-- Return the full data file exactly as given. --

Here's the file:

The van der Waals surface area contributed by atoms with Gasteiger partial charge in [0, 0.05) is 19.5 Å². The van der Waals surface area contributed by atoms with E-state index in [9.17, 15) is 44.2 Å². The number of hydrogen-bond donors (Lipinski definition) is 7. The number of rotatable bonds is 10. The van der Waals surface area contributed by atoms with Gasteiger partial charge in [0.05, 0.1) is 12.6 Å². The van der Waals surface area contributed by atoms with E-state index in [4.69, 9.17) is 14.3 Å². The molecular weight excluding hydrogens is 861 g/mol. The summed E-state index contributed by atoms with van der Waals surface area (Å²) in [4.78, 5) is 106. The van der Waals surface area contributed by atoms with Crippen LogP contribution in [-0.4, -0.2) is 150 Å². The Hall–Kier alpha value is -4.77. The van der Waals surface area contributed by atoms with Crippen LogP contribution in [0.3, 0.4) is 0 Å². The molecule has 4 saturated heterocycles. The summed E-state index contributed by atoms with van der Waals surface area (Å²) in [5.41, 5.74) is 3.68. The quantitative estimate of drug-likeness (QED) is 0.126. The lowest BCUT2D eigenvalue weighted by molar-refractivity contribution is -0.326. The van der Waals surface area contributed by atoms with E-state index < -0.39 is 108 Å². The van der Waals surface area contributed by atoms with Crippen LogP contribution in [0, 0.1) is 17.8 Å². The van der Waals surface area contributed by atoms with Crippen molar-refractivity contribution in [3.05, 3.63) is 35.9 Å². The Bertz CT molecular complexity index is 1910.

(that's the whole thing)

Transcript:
The van der Waals surface area contributed by atoms with Gasteiger partial charge in [0, 0.05) is 19.5 Å². The van der Waals surface area contributed by atoms with E-state index in [9.17, 15) is 44.2 Å². The number of hydrogen-bond donors (Lipinski definition) is 7. The number of rotatable bonds is 10. The van der Waals surface area contributed by atoms with Gasteiger partial charge in [0.05, 0.1) is 12.6 Å². The van der Waals surface area contributed by atoms with E-state index in [4.69, 9.17) is 14.3 Å². The molecular weight excluding hydrogens is 861 g/mol. The summed E-state index contributed by atoms with van der Waals surface area (Å²) in [4.78, 5) is 106. The van der Waals surface area contributed by atoms with Crippen LogP contribution in [-0.4, -0.2) is 150 Å². The Hall–Kier alpha value is -4.77. The van der Waals surface area contributed by atoms with Crippen LogP contribution in [0.3, 0.4) is 0 Å². The molecule has 4 saturated heterocycles. The summed E-state index contributed by atoms with van der Waals surface area (Å²) in [5.41, 5.74) is 3.68. The quantitative estimate of drug-likeness (QED) is 0.126. The lowest BCUT2D eigenvalue weighted by molar-refractivity contribution is -0.326. The van der Waals surface area contributed by atoms with E-state index < -0.39 is 108 Å². The van der Waals surface area contributed by atoms with Crippen LogP contribution in [0, 0.1) is 17.8 Å². The van der Waals surface area contributed by atoms with Crippen molar-refractivity contribution in [3.05, 3.63) is 35.9 Å². The Bertz CT molecular complexity index is 1910.